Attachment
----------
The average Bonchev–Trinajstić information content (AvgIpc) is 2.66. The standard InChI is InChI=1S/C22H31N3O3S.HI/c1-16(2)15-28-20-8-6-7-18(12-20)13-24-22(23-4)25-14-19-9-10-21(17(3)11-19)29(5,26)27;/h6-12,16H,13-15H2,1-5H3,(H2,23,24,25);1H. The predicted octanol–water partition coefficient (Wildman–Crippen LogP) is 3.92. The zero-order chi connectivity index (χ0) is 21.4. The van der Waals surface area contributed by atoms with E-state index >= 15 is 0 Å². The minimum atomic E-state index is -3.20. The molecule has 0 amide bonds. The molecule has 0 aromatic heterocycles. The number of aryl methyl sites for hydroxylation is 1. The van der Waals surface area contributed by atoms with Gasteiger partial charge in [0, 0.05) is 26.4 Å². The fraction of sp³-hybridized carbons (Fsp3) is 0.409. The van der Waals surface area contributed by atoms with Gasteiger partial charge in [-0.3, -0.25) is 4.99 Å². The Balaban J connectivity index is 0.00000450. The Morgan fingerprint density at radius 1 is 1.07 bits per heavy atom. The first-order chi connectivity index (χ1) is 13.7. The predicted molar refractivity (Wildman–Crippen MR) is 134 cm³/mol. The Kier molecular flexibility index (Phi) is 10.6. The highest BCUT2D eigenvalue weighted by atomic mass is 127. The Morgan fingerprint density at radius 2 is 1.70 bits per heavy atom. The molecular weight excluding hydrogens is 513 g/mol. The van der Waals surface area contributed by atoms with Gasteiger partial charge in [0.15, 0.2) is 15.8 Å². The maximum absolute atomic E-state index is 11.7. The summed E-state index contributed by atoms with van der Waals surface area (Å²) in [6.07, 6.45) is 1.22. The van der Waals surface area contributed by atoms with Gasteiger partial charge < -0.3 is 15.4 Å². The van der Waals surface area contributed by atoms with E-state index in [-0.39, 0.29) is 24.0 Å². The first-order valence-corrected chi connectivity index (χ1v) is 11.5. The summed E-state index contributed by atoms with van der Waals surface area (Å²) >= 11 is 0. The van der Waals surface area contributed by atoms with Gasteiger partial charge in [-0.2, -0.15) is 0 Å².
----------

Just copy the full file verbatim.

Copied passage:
The average Bonchev–Trinajstić information content (AvgIpc) is 2.66. The standard InChI is InChI=1S/C22H31N3O3S.HI/c1-16(2)15-28-20-8-6-7-18(12-20)13-24-22(23-4)25-14-19-9-10-21(17(3)11-19)29(5,26)27;/h6-12,16H,13-15H2,1-5H3,(H2,23,24,25);1H. The predicted octanol–water partition coefficient (Wildman–Crippen LogP) is 3.92. The zero-order chi connectivity index (χ0) is 21.4. The van der Waals surface area contributed by atoms with E-state index >= 15 is 0 Å². The minimum atomic E-state index is -3.20. The molecule has 0 amide bonds. The molecule has 0 aromatic heterocycles. The number of aryl methyl sites for hydroxylation is 1. The van der Waals surface area contributed by atoms with Gasteiger partial charge in [0, 0.05) is 26.4 Å². The fraction of sp³-hybridized carbons (Fsp3) is 0.409. The van der Waals surface area contributed by atoms with Gasteiger partial charge in [-0.3, -0.25) is 4.99 Å². The Balaban J connectivity index is 0.00000450. The Morgan fingerprint density at radius 1 is 1.07 bits per heavy atom. The first-order chi connectivity index (χ1) is 13.7. The predicted molar refractivity (Wildman–Crippen MR) is 134 cm³/mol. The Kier molecular flexibility index (Phi) is 10.6. The highest BCUT2D eigenvalue weighted by atomic mass is 127. The Morgan fingerprint density at radius 2 is 1.70 bits per heavy atom. The molecular weight excluding hydrogens is 513 g/mol. The van der Waals surface area contributed by atoms with Gasteiger partial charge in [0.15, 0.2) is 15.8 Å². The maximum absolute atomic E-state index is 11.7. The summed E-state index contributed by atoms with van der Waals surface area (Å²) in [6.07, 6.45) is 1.22. The van der Waals surface area contributed by atoms with Gasteiger partial charge < -0.3 is 15.4 Å². The van der Waals surface area contributed by atoms with E-state index in [-0.39, 0.29) is 24.0 Å². The first-order valence-corrected chi connectivity index (χ1v) is 11.5. The summed E-state index contributed by atoms with van der Waals surface area (Å²) >= 11 is 0. The van der Waals surface area contributed by atoms with Gasteiger partial charge in [-0.2, -0.15) is 0 Å².